Sami: But so how close do you think we are to Skynet?
Dion: I, I don't think we're really close.
Dion: And, and I, and I think, you know, I, if, if we were and we chose to take some actions, you know, if you follow the kind of terminator plot, you know, they'll just do time travel and change our decisions anyway.
Dion: So it's not gonna do us any good to worry about it.
Dion: But I don't think we're, I don't think we're, we're very close and I do think, you know, it, it, the, the, the interesting part about it is, it reminds me of the story several years ago where the Facebook bots were, had created AAA shortcut or a language or a code that the humans couldn't understand and everyone's freaking it out and the rumors are they had to turn them off and they just had to tell him we'd prefer you to use English because we don't understand what the heck you're talking about.
Dion: But it, it is that, you know, that fear and there's been so many movies and so much press around, you know, the, the robots are gonna take over the world and they're gonna do this and they're gonna do that.
Dion: I think we're pretty far away from that.
Dion: and, and, but I do think, you know, I think we do need to govern and understand what we're doing.
Dion: I just don't think it's, I don't think we're in a position where we have to worry about the, the robots taking over.
Dion: Not for a while.
Sami: Yeah. Well, the first people they would probably take out would be the Boston Robotics testers, you know, if you to slap the robots with, hockey sticks and things like that.
Sami: And it's actually, it's fascinating when you think about how long this has been going on because, Asimov was writing about this in the forties and fifties with the three laws of robotics and things like that.
Sami: But we did get a question.
Sami: So, and this was actually going to be my last question practically as well, which was, so a role of A I in e-commerce to what extent will it be a game changer or in developing, go to market strategy.
Dion: I, I think for many companies, it will be, it will drive dramatic change.
Dion: I think it's, we're on the on ramp to that.
Dion: I don't think we're, we're at the, the top of that bell curve by any stretch.
Dion: but I do think it's going to change the way organizations are structured, how they run their processes, the rules they have, you know, I, I, again, my, my old time story, you know, when ATM S were orig originally invented, that was the advent of no more tellers, right?
Dion: But what you saw for years after there were actually more tellers statistically than there were prior, their jobs evolved.
Dion: They did higher end work, they probably did more work around different offerings that change in, in how companies are organized and the roles they play.
Dion: The other one is we talked about chat GP T generating blog content. That's great.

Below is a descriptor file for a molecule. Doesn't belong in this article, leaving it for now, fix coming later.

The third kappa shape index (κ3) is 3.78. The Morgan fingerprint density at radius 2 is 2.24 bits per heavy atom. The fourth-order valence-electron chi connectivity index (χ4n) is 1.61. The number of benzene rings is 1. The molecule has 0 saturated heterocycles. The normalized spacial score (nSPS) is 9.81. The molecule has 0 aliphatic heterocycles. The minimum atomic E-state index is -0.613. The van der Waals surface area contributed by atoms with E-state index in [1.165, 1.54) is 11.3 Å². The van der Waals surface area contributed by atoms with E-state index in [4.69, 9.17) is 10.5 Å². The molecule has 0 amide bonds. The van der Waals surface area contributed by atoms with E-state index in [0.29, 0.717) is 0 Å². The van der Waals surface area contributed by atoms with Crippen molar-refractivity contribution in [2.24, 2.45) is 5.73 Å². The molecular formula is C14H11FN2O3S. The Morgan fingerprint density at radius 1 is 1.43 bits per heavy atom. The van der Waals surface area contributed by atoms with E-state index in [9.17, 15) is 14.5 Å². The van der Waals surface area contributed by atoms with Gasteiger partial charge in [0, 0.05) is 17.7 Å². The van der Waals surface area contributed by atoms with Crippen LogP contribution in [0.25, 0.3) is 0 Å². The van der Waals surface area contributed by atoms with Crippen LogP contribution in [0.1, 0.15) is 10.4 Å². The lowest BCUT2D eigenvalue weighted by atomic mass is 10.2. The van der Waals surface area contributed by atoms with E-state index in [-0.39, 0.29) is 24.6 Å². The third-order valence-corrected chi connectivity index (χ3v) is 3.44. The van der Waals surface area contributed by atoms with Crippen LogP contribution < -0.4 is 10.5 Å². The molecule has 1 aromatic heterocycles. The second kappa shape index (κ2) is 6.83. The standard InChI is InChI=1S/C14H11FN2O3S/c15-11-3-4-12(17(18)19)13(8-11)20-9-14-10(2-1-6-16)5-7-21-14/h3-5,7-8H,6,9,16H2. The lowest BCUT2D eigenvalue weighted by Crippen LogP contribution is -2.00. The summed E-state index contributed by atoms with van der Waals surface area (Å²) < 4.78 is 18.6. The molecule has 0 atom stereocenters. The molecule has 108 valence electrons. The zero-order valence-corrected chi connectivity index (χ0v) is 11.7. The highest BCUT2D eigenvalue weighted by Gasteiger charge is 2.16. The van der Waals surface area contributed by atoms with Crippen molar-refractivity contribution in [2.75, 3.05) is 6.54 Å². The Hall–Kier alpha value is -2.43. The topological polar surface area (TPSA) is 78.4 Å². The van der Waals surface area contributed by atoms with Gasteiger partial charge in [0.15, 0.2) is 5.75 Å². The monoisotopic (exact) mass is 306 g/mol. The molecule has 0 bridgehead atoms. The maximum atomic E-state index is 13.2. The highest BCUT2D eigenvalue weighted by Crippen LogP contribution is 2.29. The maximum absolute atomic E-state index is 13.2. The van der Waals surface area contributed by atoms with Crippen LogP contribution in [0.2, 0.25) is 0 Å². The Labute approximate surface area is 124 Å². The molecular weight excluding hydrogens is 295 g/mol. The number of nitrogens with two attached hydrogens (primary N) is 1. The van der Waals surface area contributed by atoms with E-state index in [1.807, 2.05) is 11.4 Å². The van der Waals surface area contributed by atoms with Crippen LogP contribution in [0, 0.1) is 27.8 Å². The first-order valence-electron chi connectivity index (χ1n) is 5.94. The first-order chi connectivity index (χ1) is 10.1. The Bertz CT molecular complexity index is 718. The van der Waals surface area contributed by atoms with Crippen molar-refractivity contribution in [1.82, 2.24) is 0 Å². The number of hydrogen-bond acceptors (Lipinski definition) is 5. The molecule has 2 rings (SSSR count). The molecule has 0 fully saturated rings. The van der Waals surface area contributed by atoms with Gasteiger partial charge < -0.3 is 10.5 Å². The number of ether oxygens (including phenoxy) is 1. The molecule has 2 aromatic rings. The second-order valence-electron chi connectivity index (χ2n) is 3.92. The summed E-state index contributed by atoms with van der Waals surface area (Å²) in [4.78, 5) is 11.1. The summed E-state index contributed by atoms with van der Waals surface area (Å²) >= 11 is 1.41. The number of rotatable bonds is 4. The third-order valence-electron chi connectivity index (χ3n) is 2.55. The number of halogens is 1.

Dion: Someone needs to review it. So the writer now becomes an editor and it's just a change in an evolution of roles.
Dion: I think those efficiencies that will come from it, which is one thing. And I think that's the minor benefit.
Dion: What I really think is the, the insight fullness and that the, the value of the answers to drive different decisions and outcomes across businesses will clearly be a game changer because I don't think they've had that luxury and I think the gut intuition is going to diminish and it'll be greater data enrichment to make those decisions.
Sami: Excellent. And we got another question, which is, what is your view of Jeffrey Hinton's recommendation on temporarily posting on A I
Dion: I intuitively, I don't agree because I don't understand what the pause would do for us.
Dion: And you know, it comes, I, I, I don't think we can go, we, we can't, we can't slow down technology, it's not going to happen even if we try and do it, it's gonna pop up somewhere else.
Dion: It's going to continue to evolve. There's, there's really no ethical reasons to do so today.
Dion: And I think I would rather us focus on understanding it more and creating and understanding where and if we need guard rails versus stopping or slowing it down or pausing it, I, I don't really understand what that will do because I think it's still gonna come if the answer was we need to better understand whether there are risks or whether there are.
Dion: That's ok. but the pause makes no sense to me.
Dion: It, it just seems again like something that the press has kind of taken to heart saying it's that big bad evil machines are taking over the world.
Dion: We have to stop them.
Sami: Yeah. It, it feels a little bit and this is a little politically, topic on the tiktok banning in the US.
Sami: we know that Facebook and all the other vendors, Google is reading our emails and everything else probably still, it's, it's, if we stopped it, if we, in my opinion, if we paused it in the United States, for instance, the Chinese and the French and the Brits and everybody else, many of the other nations would continue doing it whether openly or, or in hiding.
Sami: But, yeah, this, this thing would, definitely keep on going. Yeah, I agree.
Sami: Ok, we have one more question and then that's probably going to be a wrap up then.
Sami: So, does the organization need to consider empowering end customers using a I for better decision making, especially in the retail world or, or otherwise?
Sami: And how will it impact?
Dion: my opinion is, of course, right, we, we want to put the power in the decision maker.
Dion: You know, the, how many of us have been there trying to buy a car?
Dion: And the guy says, or the lady says, I have to go check with my manager, right?
Dion: When you know, they're just going to get a glass of water and come back and give us the answer, they were gonna give us anyway.
Dion: But yes, we want to put that power in the decision makers hands and empower them to make the right decisions.
Dion: So all of that is absolutely true.